The other part of my job is spent teaching students to think critically, read critically, present knowledgeably, and write eloquently. This is not teaching students to read, but to read better. Not to write, but to write better. I am qualified to teach this subject because I have an English Major in my B.A. degree. All of that studying of literature when I was university has amounted to quite a nice little library of books in my classroom, all of which I have read.
I cannot say that I loved every one of these books – in fact, I kind of loathe a few of them. I have quite fond memories of most of them. Are there any in this photo that you liked? Or hated?
Al Gore, during his We Day speech, told the 18000 students in attendance that they are not “our future”; rather, they are our present. He exhorted them to think of themselves as the people who would solve the world’s problems and to start now. He then made an analogy that I’d never known. When the Apollo program put a Neil Armstrong and Buzz Aldrin on the moon in 1969, the average age of the people in NASA’s mission control was 26. This means that when JFK made the speech in 1961 that the USA would put a man on the moon within the decade, the average age of those same mission controllers was 18. They heard the challenge in 1961 and eight years later they provided the response. We have to stop thinking of our students as the future and start thinking of them as our present. Thanks, Al Gore, for putting things in perspective.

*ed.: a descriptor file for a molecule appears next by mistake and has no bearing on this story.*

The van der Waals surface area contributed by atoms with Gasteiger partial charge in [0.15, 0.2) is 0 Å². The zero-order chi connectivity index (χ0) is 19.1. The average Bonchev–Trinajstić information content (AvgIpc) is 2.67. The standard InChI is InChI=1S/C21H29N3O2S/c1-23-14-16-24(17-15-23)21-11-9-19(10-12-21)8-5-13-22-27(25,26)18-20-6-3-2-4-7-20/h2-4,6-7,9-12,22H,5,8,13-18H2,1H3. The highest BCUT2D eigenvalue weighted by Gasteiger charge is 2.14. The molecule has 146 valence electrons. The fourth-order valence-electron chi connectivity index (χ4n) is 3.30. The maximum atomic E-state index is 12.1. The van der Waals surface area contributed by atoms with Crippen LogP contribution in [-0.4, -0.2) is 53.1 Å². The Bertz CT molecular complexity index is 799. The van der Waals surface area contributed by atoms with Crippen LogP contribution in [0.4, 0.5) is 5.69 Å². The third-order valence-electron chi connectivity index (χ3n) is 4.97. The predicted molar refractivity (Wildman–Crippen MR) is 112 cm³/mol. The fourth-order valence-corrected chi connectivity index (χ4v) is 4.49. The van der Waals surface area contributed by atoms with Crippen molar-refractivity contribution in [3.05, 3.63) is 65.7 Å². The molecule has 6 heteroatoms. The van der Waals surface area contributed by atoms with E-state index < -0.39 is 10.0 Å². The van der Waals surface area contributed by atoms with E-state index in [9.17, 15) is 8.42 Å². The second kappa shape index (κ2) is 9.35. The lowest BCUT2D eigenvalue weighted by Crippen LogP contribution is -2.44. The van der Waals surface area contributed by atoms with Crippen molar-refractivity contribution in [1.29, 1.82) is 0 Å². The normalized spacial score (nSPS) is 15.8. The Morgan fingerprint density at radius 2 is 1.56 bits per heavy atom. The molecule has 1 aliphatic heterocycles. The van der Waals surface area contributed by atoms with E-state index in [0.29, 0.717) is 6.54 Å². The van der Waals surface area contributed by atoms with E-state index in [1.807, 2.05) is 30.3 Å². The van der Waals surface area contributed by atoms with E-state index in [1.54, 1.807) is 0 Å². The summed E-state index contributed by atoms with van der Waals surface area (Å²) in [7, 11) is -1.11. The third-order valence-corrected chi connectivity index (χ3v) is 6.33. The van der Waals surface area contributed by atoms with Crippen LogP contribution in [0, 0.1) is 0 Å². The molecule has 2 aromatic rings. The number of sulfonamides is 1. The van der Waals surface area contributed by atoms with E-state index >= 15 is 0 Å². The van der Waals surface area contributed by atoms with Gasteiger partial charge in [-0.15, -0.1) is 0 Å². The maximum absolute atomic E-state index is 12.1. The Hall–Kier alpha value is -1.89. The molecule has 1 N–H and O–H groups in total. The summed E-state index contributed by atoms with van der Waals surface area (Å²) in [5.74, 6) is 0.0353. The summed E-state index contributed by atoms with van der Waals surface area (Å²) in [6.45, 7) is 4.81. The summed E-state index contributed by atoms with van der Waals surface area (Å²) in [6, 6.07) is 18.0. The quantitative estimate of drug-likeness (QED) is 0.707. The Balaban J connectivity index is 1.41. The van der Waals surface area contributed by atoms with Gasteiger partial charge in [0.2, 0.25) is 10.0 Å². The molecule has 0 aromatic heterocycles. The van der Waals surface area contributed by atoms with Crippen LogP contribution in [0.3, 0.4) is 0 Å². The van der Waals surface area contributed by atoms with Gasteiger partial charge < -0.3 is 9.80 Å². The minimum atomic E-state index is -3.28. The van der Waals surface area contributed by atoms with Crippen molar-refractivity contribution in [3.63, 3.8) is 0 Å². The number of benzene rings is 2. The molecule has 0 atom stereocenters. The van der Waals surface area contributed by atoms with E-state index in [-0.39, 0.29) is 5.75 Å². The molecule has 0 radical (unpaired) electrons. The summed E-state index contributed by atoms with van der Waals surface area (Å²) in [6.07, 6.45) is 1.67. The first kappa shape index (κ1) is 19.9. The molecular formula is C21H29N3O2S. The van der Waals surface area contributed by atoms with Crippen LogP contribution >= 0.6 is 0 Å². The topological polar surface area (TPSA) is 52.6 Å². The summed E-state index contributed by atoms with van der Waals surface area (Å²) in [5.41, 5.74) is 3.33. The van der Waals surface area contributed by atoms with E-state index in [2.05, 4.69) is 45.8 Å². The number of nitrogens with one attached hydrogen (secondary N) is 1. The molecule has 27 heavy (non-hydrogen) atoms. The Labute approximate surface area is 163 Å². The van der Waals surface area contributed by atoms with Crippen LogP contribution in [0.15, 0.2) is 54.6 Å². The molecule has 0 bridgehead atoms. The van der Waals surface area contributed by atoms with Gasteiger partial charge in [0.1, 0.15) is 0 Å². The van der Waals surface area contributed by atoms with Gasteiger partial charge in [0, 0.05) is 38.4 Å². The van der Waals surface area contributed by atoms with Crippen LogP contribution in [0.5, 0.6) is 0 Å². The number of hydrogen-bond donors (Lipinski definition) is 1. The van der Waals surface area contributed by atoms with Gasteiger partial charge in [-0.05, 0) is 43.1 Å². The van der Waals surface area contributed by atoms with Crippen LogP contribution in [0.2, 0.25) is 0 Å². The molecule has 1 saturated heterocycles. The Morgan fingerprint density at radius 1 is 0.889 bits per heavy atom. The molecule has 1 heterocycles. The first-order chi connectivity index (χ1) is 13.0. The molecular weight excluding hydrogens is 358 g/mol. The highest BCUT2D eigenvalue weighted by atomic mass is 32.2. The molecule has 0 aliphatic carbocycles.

Tomorrow is the third full day of teaching for me in the 2010-11 school year. It is the beginning of my 11th year in Abbotsford, BC. It is an exciting year, as the student leadership program that I started at my school has really taken off and the next three weeks will test how well I’ve done my job as a student leadership teacher and I’m so proud of what my students are doing. But…
My head is on the Oregon Coast. Nehalem Bay State Park, to be precise, as in the photo above. I had such an amazing time with my wife and children on the Oregon Coast this summer that I find my head, my brain, drifting off during downtime in class to the beach, the dunes, the camping. I’m not sure how much longer this brain-drift will happen, but I’m having a great deal of difficulty staying on task. Any advice?
Trust the Greeks (ancient ones, that is) to come up with brilliant and beautiful metaphors. As I think about going back to school in a week and a half, I am reminding myself that I am “planting trees” through my students. That I will not sit in the “shade” of those trees has never bothered me. When I started teaching I was told by many older, more experienced teachers that teaching was rewarding, but that information was always offered with a sort of wry look and a verbal irony that belied the cynicism that takes many teachers who’ve lost their passion.
Along the way I’ve met a great number of other teachers, not all of them teaching in a school, who’ve reminded me why I went into teaching in the first place. I teach because I love teaching, but more than that, I enjoy watching other people learn. I like that moment when I can practically see the neurons firing, the synapses connecting for that brief second when learning happens. The “ah-ha!” moment.
I teach students, not a subject. And I’ve got a job to do.